Examines crucial moments of transition in Spanish culture and society during both dictatorship and democracy.
Focusing on Spanish culture and society in the second half of the twentieth century, Despotic Bodies and Transgressive Bodies traverses a variety of disciplines: literature, film studies, cultural studies, feminist theory, and history, to examine crucial moments of cultural transition. Beginning with an analysis of the period of autarky—Spain's economic, cultural, and ideological isolation under Francisco Franco's regime— Pavlović then explores the tumultuous passage to capitalism in the late 1950s and 1960s. She follows this by revisiting the complex political situation following Franco's death and points out the difficulties in Spain's transition from dictatorship to democracy. Combining a strong theoretical background with a detailed study of marginalized texts (La fiel infantería), genres (the Spanish comedy known as the comedia sexy celtibérica), and film directors (Jesús Franco), Pavlović reveals the construction of Spanish national identity through years of cultural tensions.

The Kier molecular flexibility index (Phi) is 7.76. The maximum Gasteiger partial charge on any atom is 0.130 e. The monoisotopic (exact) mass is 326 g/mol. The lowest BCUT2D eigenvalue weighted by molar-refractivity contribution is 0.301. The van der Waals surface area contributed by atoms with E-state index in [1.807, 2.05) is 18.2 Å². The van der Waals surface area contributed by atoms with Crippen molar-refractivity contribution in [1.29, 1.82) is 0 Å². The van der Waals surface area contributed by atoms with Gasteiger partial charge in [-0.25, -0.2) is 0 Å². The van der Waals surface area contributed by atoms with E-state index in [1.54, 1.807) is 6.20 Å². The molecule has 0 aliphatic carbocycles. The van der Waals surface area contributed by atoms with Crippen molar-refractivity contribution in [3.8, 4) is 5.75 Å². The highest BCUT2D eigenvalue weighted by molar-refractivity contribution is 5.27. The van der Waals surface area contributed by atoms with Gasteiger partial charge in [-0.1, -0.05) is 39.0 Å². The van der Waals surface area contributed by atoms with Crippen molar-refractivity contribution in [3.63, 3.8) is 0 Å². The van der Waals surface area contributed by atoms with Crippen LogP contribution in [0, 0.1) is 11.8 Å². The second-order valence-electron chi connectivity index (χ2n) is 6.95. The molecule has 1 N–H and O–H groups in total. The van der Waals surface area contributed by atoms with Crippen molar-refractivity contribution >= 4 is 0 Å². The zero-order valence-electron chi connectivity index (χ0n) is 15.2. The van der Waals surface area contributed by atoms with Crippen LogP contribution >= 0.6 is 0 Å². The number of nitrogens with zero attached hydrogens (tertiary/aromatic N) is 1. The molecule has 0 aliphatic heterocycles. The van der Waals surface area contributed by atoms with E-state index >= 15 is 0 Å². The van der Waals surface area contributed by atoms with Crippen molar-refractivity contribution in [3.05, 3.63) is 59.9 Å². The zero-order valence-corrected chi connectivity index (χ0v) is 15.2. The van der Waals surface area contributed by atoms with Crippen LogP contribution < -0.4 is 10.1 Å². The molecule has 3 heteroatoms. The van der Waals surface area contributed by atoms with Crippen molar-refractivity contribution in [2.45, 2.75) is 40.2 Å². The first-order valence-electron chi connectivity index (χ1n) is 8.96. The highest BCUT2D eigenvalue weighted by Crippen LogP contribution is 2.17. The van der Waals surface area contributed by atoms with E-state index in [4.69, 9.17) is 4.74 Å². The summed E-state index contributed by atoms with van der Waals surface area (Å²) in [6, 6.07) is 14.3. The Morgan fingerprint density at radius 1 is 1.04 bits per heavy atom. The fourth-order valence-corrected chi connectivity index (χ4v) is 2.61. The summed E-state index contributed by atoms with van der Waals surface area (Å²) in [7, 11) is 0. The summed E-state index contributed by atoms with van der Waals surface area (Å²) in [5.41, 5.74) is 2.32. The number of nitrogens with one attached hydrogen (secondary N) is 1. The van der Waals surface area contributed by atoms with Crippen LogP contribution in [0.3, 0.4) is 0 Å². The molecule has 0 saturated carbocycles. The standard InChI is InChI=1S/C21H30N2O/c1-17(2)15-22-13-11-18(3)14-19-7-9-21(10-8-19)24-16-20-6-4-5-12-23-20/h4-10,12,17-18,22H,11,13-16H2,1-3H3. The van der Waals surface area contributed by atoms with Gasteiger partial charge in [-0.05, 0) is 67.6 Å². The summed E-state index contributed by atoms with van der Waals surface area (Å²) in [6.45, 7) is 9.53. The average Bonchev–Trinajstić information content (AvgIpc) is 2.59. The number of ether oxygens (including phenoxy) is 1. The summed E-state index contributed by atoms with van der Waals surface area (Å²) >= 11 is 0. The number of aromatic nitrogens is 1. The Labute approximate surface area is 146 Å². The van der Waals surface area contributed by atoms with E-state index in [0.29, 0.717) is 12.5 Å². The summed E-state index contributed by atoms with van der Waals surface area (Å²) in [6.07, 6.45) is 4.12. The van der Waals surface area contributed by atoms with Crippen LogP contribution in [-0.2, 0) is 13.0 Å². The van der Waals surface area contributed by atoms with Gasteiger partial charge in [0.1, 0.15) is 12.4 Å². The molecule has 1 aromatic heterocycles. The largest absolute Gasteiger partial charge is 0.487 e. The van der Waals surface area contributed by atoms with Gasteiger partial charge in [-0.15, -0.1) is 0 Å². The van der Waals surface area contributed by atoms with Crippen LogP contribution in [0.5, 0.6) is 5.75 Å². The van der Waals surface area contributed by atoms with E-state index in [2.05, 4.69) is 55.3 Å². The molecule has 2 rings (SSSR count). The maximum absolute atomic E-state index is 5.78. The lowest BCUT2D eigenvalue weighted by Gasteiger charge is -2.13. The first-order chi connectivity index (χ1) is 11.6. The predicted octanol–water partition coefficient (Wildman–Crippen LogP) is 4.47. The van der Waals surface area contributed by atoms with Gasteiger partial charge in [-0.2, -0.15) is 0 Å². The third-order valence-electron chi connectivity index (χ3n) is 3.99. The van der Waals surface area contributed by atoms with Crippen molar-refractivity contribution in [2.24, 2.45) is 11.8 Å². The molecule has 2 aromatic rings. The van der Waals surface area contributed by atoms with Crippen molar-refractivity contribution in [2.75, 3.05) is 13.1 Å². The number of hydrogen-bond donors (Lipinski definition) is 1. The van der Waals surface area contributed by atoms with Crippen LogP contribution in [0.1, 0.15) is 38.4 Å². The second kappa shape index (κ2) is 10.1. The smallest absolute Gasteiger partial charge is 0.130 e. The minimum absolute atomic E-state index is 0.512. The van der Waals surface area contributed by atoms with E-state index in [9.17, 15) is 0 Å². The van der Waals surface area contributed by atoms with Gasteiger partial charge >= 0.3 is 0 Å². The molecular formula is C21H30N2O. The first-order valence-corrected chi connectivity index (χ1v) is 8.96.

Tatjana Pavlović is Assistant Professor of Spanish at Tulane University.
"…the intellectually titillating nature of Pavlović's book … will certainly leave readers desiring to view even more despotic and transgressive bodies." — Arizona Journal of Hispanic Cultural Studies
"Pavlović's study of the Spanish national body politic is a truly original reading of contemporary Spanish culture and cinema. Her framing of Spanish cultural production between the body of dictator Francisco Franco, displayed as a form of public spectacle, and the disruptive cinematic bodies deployed in the career of B-film director Jesús Franco is a brilliant move that sets the stage for a profound revision of recent Spanish history." — Kathleen Vernon, University at Stony Brook, State University of New York